In Elizabethan times in England, the language of flowers were utilised to encode highly personal messages to prospective loved ones.
By Victorian times, the language of flowers had become a well-established code. The Victorians made an art of expressing their desires with flowers. Victorian women, for example, carried small bouquets, called tussie-mussies, with hidden messages expressed by types of flowers. Strands of ivy signified fidelity and friendship, gardenias conveyed a secret love, and forsythia meant anticipation. And in Norfolk, a young man who wore the herb southernwood in his buttonhole was announcing to the world that he was ready and available to meet single women. If he took a fancy to a particular girl, he would sniff his southernwood and if the girl liked him in return, she would inhale the aroma of the herb too. Having declared their interest, the couple would then go for a stroll together.
The language of flowers plays a role in literature too. Even Shakespeare utilised flowers in his writings. In Hamlet, when poor Ophelia expressed her grief: “There's rosemary, that's for remembrance; pray, love, remember: and there is pansies, that's for thoughts.”
Now that you know flowers say a lot more than you think, here are some popular garden and bouquet meanings of the language of flowers:
Alstroemeria: Devotion and friendship
Alyssum: Worth beyond beauty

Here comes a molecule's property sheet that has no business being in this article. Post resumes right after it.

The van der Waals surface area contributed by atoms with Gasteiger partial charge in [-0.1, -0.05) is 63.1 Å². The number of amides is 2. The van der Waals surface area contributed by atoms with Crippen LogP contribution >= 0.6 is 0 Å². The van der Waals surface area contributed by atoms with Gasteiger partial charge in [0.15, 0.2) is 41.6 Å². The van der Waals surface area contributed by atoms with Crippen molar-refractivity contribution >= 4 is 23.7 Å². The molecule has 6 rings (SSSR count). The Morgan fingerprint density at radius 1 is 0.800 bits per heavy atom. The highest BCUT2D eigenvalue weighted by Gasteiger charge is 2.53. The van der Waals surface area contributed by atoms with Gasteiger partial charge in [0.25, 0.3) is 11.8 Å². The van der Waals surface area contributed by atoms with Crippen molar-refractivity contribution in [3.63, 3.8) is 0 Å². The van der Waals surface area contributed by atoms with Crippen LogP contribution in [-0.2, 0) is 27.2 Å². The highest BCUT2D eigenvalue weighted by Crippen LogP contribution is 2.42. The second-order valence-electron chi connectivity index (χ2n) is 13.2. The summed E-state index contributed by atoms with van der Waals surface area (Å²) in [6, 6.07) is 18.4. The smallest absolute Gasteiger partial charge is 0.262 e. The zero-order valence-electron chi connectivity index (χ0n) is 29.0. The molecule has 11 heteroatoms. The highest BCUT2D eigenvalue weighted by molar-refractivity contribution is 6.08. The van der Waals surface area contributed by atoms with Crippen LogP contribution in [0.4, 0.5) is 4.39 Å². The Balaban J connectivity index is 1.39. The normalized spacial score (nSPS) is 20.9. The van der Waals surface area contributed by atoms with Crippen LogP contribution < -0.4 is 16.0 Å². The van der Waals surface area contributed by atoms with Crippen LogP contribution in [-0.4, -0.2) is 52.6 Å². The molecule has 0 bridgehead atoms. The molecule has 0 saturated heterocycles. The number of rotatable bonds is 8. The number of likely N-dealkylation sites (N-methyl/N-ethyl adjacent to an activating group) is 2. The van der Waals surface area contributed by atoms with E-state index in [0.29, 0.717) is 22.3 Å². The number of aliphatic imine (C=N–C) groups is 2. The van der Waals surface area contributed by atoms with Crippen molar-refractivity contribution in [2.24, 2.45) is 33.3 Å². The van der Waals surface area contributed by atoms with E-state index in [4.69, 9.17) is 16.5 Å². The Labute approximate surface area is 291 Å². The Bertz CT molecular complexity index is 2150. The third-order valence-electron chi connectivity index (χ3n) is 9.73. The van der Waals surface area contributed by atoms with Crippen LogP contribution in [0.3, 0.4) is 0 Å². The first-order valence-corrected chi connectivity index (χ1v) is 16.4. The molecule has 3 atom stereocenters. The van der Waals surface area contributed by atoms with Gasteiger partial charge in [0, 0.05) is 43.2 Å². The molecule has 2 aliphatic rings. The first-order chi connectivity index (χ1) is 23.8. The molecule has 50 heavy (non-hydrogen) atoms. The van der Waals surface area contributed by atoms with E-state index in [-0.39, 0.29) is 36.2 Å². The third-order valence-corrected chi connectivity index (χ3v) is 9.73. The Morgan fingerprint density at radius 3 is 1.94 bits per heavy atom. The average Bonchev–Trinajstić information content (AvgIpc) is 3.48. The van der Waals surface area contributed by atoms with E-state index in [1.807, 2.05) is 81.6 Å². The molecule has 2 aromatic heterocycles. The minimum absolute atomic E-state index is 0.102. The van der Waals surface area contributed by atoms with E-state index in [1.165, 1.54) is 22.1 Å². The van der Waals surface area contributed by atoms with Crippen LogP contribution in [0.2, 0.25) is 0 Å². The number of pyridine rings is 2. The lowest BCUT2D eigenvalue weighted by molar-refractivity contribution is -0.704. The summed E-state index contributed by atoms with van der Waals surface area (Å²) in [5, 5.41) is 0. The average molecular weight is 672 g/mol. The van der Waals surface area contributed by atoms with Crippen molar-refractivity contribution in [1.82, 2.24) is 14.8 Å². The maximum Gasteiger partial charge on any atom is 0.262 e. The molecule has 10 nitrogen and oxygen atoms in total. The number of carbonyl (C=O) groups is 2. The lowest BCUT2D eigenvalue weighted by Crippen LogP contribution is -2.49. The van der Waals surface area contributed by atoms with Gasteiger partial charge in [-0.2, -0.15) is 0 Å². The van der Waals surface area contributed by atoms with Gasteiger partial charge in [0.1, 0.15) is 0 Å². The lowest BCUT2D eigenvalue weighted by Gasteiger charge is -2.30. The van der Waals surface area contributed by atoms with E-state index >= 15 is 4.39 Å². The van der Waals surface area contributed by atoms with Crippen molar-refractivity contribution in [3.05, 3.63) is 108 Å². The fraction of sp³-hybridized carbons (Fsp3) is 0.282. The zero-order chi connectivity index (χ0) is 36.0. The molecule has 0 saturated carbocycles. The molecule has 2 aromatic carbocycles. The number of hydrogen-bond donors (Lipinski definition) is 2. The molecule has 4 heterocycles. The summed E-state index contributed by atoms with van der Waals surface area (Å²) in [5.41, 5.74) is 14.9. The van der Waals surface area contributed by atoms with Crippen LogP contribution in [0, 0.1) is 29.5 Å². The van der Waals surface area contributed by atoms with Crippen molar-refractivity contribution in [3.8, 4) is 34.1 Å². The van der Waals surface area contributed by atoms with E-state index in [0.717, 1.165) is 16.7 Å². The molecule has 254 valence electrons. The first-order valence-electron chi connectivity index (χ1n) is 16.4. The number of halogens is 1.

Anemone: Unfading love
Apple Blossom: Good Fortune
Baby’s Breath: Everlasting Love
Calla Lily: Magnificent Beauty
Camellia: Perfected Loveliness
Carnation: Pride and Beauty, Fascination
Carnation (striped): Refusal
Carnation (yellow): Disappointment
Cyclamen: It’s over, goodbye
Daffodil: Unrequited Love
Gardenia: Secret Love
Heather (pink): Good Luck
Jasmine: Cheerful & Graceful
Lavender: Silence and the Return of a Loved one
Lilac: First sign of love
Lily: Purity of Heart
Lily (white): Purity & sweetness
Lily (orange): Hatred
Lily of the Valley: Return of Happiness
Marigold: Cruelty or Jealousy
Mums (white): Truth
Mums (yellow): Slighted
Orange Blossom: Marriage and Fruitfulness
Pansies: An Invitation to Courtship
Peony: Shame or Happy marriage
Queen Anne’s Lace: Fantasy
Red Rose: Passion
Sweet Pea: Good bye
Tulips: A Declaration of Love
Yellow Daylilies: Coquetry
Zinnia (burgundy): Lasting Affection
Zinnia (mixed): Thoughts of absent friends
If you found inspiration on our Language of Flowers page, feel free to browse the rest of our Love pages too:
Hope you enjoy our Language of Flowers pages!
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